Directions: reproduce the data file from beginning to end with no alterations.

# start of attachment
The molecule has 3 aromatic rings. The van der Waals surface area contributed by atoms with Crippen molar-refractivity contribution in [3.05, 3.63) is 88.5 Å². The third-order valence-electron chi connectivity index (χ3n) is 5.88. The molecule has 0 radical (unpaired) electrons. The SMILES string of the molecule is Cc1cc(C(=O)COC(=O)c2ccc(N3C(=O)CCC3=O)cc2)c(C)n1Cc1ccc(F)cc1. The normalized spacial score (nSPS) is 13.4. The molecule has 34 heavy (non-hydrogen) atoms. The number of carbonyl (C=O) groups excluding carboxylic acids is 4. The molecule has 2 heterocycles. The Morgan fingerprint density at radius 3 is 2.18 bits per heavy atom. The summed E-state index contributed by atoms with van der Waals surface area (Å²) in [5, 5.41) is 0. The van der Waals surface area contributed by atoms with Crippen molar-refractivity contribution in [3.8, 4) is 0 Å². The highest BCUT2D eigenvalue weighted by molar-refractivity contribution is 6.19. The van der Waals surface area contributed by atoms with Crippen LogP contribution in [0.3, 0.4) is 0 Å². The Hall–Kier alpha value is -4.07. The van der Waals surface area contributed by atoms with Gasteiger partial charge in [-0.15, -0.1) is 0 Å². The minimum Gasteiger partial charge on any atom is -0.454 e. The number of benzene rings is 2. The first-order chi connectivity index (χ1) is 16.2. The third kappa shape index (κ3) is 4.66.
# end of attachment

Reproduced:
The molecule has 3 aromatic rings. The van der Waals surface area contributed by atoms with Crippen molar-refractivity contribution in [3.05, 3.63) is 88.5 Å². The third-order valence-electron chi connectivity index (χ3n) is 5.88. The molecule has 0 radical (unpaired) electrons. The SMILES string of the molecule is Cc1cc(C(=O)COC(=O)c2ccc(N3C(=O)CCC3=O)cc2)c(C)n1Cc1ccc(F)cc1. The normalized spacial score (nSPS) is 13.4. The molecule has 34 heavy (non-hydrogen) atoms. The number of carbonyl (C=O) groups excluding carboxylic acids is 4. The molecule has 2 heterocycles. The Morgan fingerprint density at radius 3 is 2.18 bits per heavy atom. The summed E-state index contributed by atoms with van der Waals surface area (Å²) in [5, 5.41) is 0. The van der Waals surface area contributed by atoms with Crippen molar-refractivity contribution in [3.8, 4) is 0 Å². The highest BCUT2D eigenvalue weighted by molar-refractivity contribution is 6.19. The van der Waals surface area contributed by atoms with Crippen LogP contribution in [0.3, 0.4) is 0 Å². The Hall–Kier alpha value is -4.07. The van der Waals surface area contributed by atoms with Gasteiger partial charge in [-0.15, -0.1) is 0 Å². The minimum Gasteiger partial charge on any atom is -0.454 e. The number of benzene rings is 2. The first-order chi connectivity index (χ1) is 16.2. The third kappa shape index (κ3) is 4.66.